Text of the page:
sendCommand(command); 
} 
/** 
* Reload the default parameters of LoraWAN or LoraP2P setting 
*/ 
void reload(unsigned long delaySec){ 
 delay(delaySec); 
 sendCommand("at+reload\r\n"); 
} 
/** 
* Function to set module mode 
* <mode> = 0 LoraWAN Mode (default mode) 
= 1 LoraP2P Mode 
*/ 
void setMode(int mode){ 
 String command = (String)"at+mode=" + mode + (String)"\r\n"; 
 sendCommand(command);   
} 
/** 
* Function to send data to a lora gateway; 
* <type> = 0 send unconfirmed packets 
= 1 send confirmed packets 
<port> = 1-223 port number from 1 to 223 
<data>= <hex value> hex value(no space). The Maximum length of <data> 64 bytes 
*/ 
void sendData(int type, int port, String data){ 
 String command = (String)"at+send=" + type + "," + port + "," + data + (String)"\r\n"; 
 sendCommand(command); 
} 
/** 
* Function to send a join request 
* allowed methods "otaa" and "abp" 
*/ 
void sendJoinReq(String method){ 
 String command = (String)"at+join=" + method + "\r\n"; 
 sendCommand(command);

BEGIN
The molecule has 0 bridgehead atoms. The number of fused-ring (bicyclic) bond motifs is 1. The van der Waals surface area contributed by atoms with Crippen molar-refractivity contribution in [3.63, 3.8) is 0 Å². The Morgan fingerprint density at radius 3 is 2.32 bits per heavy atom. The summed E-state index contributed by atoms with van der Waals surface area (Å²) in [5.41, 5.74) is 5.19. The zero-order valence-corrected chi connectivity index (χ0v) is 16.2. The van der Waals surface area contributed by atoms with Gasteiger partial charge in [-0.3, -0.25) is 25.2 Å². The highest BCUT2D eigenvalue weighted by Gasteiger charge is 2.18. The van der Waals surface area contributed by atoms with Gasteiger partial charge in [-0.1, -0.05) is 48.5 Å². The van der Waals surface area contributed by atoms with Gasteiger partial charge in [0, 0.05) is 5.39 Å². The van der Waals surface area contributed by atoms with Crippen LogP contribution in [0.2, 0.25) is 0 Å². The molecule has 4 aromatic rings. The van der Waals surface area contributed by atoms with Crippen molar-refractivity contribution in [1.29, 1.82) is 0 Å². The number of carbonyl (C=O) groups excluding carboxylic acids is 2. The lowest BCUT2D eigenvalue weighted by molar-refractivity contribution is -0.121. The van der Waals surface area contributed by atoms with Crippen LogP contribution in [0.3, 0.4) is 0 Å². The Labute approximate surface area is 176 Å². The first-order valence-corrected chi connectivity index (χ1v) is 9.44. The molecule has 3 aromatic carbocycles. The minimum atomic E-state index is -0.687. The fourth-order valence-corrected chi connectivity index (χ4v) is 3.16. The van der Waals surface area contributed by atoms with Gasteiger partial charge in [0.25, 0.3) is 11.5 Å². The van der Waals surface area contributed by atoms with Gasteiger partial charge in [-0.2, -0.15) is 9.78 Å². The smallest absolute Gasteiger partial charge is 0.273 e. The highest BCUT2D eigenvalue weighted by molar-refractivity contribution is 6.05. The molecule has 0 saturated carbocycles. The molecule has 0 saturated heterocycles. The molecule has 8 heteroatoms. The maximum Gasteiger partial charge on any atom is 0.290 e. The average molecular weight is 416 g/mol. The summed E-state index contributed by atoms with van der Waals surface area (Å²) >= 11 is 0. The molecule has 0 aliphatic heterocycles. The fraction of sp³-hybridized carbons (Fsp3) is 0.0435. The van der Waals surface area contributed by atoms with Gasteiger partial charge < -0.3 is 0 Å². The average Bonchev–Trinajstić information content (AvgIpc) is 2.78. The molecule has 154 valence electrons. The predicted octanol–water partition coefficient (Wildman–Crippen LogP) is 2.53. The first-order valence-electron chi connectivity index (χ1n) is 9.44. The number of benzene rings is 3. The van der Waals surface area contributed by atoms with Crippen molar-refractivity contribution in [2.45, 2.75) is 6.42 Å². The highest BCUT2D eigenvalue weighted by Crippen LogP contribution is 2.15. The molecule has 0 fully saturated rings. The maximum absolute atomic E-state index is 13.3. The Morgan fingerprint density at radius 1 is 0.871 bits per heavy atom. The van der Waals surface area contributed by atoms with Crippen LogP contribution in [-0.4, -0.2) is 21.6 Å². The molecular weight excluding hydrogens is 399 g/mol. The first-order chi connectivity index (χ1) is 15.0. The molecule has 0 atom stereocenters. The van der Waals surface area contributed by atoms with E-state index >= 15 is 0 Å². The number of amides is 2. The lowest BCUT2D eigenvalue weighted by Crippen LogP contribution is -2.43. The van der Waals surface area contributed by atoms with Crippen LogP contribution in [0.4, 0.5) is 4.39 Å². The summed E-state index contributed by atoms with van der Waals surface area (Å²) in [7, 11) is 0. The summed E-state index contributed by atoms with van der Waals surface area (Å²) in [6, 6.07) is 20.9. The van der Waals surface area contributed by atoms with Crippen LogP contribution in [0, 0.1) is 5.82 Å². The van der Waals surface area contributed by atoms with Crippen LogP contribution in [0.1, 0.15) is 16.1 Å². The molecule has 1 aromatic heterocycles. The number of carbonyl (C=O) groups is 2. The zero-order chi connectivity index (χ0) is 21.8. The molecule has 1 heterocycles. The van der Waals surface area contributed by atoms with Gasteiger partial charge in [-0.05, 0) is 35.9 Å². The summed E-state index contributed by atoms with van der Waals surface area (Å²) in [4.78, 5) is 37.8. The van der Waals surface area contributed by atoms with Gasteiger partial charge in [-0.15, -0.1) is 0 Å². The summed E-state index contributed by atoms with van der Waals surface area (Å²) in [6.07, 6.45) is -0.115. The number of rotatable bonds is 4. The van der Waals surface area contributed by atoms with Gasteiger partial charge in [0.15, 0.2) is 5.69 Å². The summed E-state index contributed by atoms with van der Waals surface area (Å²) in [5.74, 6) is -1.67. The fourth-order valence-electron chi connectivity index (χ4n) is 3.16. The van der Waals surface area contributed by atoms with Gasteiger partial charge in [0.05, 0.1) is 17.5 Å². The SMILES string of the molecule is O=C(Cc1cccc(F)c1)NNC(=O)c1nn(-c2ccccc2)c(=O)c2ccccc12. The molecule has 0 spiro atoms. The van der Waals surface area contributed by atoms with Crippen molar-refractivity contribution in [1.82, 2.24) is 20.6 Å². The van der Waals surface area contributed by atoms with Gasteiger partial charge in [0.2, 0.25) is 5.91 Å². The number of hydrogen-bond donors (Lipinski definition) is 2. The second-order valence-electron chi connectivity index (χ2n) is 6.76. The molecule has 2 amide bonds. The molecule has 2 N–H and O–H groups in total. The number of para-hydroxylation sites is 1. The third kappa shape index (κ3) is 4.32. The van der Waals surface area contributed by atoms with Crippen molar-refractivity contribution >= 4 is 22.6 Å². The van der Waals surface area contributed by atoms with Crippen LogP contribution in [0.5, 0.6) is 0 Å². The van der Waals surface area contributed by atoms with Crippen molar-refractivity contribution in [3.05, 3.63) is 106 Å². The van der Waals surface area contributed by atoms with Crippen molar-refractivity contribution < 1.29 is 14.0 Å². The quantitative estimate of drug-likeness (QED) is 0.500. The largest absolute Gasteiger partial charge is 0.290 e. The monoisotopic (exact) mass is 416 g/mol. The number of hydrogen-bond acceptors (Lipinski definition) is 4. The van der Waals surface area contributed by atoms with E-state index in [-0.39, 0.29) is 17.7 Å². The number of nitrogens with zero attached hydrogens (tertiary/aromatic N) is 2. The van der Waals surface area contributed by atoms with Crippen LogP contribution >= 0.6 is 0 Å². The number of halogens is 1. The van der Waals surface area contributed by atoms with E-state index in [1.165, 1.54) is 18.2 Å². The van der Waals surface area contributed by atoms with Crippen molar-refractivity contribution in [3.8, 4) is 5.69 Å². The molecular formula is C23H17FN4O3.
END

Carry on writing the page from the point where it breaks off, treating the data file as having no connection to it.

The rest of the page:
} 
/** 
* Function to set the connection config 
* < dev_addr >:<address> 
<address>-------------------4 bytes hex number representing the 
device address from 00000001 – 
FFFFFFFE 
<dev_eui>:<eui> 
<eui>-------------------------- 8-byte hexadecimal number 
representing the device EUI 
<app_eui>:<eui> 
<eui>----------------------------8-byte hexadecimal number 
representing the application EUI 
<app_key>:<key> 
- 11 - 
<key>----------------------------16-byte hexadecimal number 
representing the application key 
<nwks_key>:<key> 
<key>-------------------------16-byte hexadecimal number 
representing the network session key 
<apps_key>:<key> 
<key>------------------------ 16-byte hexadecimal number representing 
the application session key 
<tx_power>:<dbm> 
<dbm>------------------- LoRaWAN Tx Power 
<adr>:<status> 
<status>----------------------------- string value representing 
the state, either “on” or “off”. 
<dr>:<data rate> 
<data rate>-----------------------decimal number representing the 
data rate, from 0 and 4, but within 
the limits of the data rate range for 
the defined channels. 
< public_net >:<status> 
<status>------------------- string value representing 
the state, either “on” or “off”. 
< rx_delay1 >:<delay> 
<delay>-------------------decimal number representing 
the delay between the transmission 
and the first Reception window 
in milliseconds, from 0 to 65535. 
*/ 
void setConnConfig(String key, String value){ 
 sendCommand("at+set_config=" + key + ":" + value + "\r\n");